Video and Audio:
Monsters, as will be made quite obvious while screening the film, was shot digitally with a slick Sony camera that shares a few similarities with commonplace SLR cameras. Magnet/Magnolia's Blu-ray preserves the appropriate look and 2.35:1 aspect ratio within its HD AVC encode, and the results are a high-definition treatment that reflects on the source material with impressive accuracy. Many sequences will show off a lot of detail, such as close-ups on Whitney Able's poncho, attractive depth-of-field plays on the riverboat, densely-textured environmental elements like dead fish and rustled dirt, and wide expanses that look off into the numerous shooting locales' horizons. Some background textures are smooth though, as dictated by the digital source's limitations, while some faint instances of aliasing and heavier grain do appear.
Lower-light sequences suffer more than lighter ones, as to be expected, with the night shots around the Mexican town showcasing some extremely heavy digital grain that clouds detail. And, unfortunately, the boost to high-definition makes some of the more obvious digital special-effect placements stick out more than they probably should, though others -- including all the ones involving the monsters themselves -- still look spectacular and relatively seamless. The range of unique shades of green and the earthy dilapidated textures that dominate the film all look spectacular, even through a few compression blocks. Though there are a few marks against the overall HD appeal of the presentation, the attractiveness and appropriate nature in its connection to the film's visually-fluid tone compensate greatly.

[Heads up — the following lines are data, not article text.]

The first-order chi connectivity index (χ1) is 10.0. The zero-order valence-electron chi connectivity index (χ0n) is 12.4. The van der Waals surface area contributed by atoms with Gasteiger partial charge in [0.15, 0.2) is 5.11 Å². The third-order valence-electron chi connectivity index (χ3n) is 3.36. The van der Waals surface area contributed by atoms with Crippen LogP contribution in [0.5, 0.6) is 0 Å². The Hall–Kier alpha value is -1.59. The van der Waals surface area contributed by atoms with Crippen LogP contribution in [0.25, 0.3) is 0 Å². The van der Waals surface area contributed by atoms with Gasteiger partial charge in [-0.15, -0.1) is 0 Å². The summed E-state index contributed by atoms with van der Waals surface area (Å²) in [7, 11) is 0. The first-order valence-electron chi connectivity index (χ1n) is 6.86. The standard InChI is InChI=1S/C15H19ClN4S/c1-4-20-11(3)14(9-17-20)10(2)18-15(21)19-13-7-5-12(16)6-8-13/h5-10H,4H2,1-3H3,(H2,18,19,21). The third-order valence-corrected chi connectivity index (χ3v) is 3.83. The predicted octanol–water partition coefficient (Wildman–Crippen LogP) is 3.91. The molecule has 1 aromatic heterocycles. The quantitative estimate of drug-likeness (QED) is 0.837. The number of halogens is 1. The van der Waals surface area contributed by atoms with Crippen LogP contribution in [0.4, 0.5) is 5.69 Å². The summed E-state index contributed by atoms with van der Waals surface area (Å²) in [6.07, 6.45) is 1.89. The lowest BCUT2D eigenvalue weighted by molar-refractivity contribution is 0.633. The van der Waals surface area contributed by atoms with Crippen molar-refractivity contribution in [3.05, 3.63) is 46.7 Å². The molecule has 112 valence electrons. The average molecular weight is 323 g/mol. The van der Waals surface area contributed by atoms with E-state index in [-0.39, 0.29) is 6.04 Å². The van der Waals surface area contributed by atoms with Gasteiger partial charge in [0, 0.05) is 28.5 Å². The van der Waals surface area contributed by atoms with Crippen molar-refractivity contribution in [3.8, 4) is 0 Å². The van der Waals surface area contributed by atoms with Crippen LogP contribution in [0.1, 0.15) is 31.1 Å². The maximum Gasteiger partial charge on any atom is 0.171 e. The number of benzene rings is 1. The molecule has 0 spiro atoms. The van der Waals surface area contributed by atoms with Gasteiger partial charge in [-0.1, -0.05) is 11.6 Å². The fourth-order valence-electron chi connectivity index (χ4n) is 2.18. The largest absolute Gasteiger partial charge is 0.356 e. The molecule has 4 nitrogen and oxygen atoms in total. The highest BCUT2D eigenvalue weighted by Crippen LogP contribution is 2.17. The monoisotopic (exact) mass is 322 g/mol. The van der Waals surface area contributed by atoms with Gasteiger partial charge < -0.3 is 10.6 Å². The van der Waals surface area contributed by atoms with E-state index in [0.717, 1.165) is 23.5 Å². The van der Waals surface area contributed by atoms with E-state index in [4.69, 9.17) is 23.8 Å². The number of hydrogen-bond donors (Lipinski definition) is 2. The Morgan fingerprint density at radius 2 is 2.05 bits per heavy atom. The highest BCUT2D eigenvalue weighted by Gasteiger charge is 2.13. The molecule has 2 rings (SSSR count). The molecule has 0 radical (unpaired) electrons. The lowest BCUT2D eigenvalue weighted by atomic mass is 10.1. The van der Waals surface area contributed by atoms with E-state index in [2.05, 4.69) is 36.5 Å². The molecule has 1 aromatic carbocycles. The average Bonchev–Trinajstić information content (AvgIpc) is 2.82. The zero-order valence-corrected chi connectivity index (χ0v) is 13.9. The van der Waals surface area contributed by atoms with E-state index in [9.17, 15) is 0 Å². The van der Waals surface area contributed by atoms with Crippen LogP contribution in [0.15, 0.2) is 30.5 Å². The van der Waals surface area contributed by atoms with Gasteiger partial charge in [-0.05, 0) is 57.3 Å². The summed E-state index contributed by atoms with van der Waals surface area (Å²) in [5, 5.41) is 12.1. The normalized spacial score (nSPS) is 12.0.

But boy, the 7-channel DTS HD Master Audio track's certainly a winner. Every aural elements crammed into Gareth Edwards' film sounds exception; from the beautiful momentum-driven scoring to the splashing of water and thunder rolling, the range of surround channels spread outwards as wide as the travels captured in the film. The zipping of planes reaches from the rear channels to the front, while the handful of monster sequences front quite a few efforts out to capture room-rattling effects -- the crashing of a car, an explosion, and loudly-yelled voices. Mostly, however, it's a dialogue-focused picture with the music pulsing against the lower-frequency channel, and the clarity of Scoot McNairy and Whitney Able's banter hits an natural balance that's crisp but aware of its surroundings. In other words, this surround design's active and appropriately crisp when the journey requires them to be. Optional English and Spanish subs are available with the sole DTS HD Master Audio track